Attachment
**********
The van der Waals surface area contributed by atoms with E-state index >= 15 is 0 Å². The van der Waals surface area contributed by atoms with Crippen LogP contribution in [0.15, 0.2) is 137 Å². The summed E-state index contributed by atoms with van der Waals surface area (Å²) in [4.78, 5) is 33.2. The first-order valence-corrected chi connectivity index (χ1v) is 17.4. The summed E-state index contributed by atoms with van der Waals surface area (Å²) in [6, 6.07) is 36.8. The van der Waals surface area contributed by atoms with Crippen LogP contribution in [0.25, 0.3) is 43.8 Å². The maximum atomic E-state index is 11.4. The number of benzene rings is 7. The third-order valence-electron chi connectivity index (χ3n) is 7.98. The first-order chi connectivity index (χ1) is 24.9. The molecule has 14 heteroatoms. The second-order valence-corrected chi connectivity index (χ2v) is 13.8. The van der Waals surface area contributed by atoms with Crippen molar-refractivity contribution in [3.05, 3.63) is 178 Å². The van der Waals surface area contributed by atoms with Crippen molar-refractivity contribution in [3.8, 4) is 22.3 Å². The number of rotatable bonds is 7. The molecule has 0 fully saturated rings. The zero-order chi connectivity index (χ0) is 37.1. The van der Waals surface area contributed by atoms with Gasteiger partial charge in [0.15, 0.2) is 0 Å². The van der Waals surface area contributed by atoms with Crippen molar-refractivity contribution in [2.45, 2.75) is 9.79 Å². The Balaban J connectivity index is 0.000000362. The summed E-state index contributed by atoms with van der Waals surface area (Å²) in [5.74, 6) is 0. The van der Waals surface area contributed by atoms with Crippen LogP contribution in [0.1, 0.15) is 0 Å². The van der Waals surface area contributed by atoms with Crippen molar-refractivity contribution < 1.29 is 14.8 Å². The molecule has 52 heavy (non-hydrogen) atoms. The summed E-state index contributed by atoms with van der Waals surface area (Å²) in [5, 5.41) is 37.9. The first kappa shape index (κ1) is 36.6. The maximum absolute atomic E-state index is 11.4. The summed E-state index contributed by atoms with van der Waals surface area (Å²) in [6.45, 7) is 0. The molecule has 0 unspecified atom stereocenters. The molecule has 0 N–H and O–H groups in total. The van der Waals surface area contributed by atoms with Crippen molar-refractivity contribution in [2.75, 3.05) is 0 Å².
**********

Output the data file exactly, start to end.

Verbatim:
The van der Waals surface area contributed by atoms with E-state index >= 15 is 0 Å². The van der Waals surface area contributed by atoms with Crippen LogP contribution in [0.15, 0.2) is 137 Å². The summed E-state index contributed by atoms with van der Waals surface area (Å²) in [4.78, 5) is 33.2. The first-order valence-corrected chi connectivity index (χ1v) is 17.4. The summed E-state index contributed by atoms with van der Waals surface area (Å²) in [6, 6.07) is 36.8. The van der Waals surface area contributed by atoms with Crippen LogP contribution in [0.25, 0.3) is 43.8 Å². The maximum atomic E-state index is 11.4. The number of benzene rings is 7. The third-order valence-electron chi connectivity index (χ3n) is 7.98. The first-order chi connectivity index (χ1) is 24.9. The molecule has 14 heteroatoms. The second-order valence-corrected chi connectivity index (χ2v) is 13.8. The van der Waals surface area contributed by atoms with Crippen molar-refractivity contribution in [3.05, 3.63) is 178 Å². The van der Waals surface area contributed by atoms with Crippen molar-refractivity contribution in [3.8, 4) is 22.3 Å². The number of rotatable bonds is 7. The molecule has 0 fully saturated rings. The zero-order chi connectivity index (χ0) is 37.1. The van der Waals surface area contributed by atoms with Gasteiger partial charge in [0.15, 0.2) is 0 Å². The van der Waals surface area contributed by atoms with Crippen molar-refractivity contribution in [2.45, 2.75) is 9.79 Å². The Balaban J connectivity index is 0.000000362. The summed E-state index contributed by atoms with van der Waals surface area (Å²) in [5.74, 6) is 0. The van der Waals surface area contributed by atoms with Crippen LogP contribution in [0.1, 0.15) is 0 Å². The van der Waals surface area contributed by atoms with Crippen molar-refractivity contribution < 1.29 is 14.8 Å². The molecule has 52 heavy (non-hydrogen) atoms. The summed E-state index contributed by atoms with van der Waals surface area (Å²) in [5, 5.41) is 37.9. The first kappa shape index (κ1) is 36.6. The maximum absolute atomic E-state index is 11.4. The summed E-state index contributed by atoms with van der Waals surface area (Å²) in [6.45, 7) is 0. The molecule has 0 unspecified atom stereocenters. The molecule has 0 N–H and O–H groups in total. The van der Waals surface area contributed by atoms with Crippen molar-refractivity contribution in [2.75, 3.05) is 0 Å².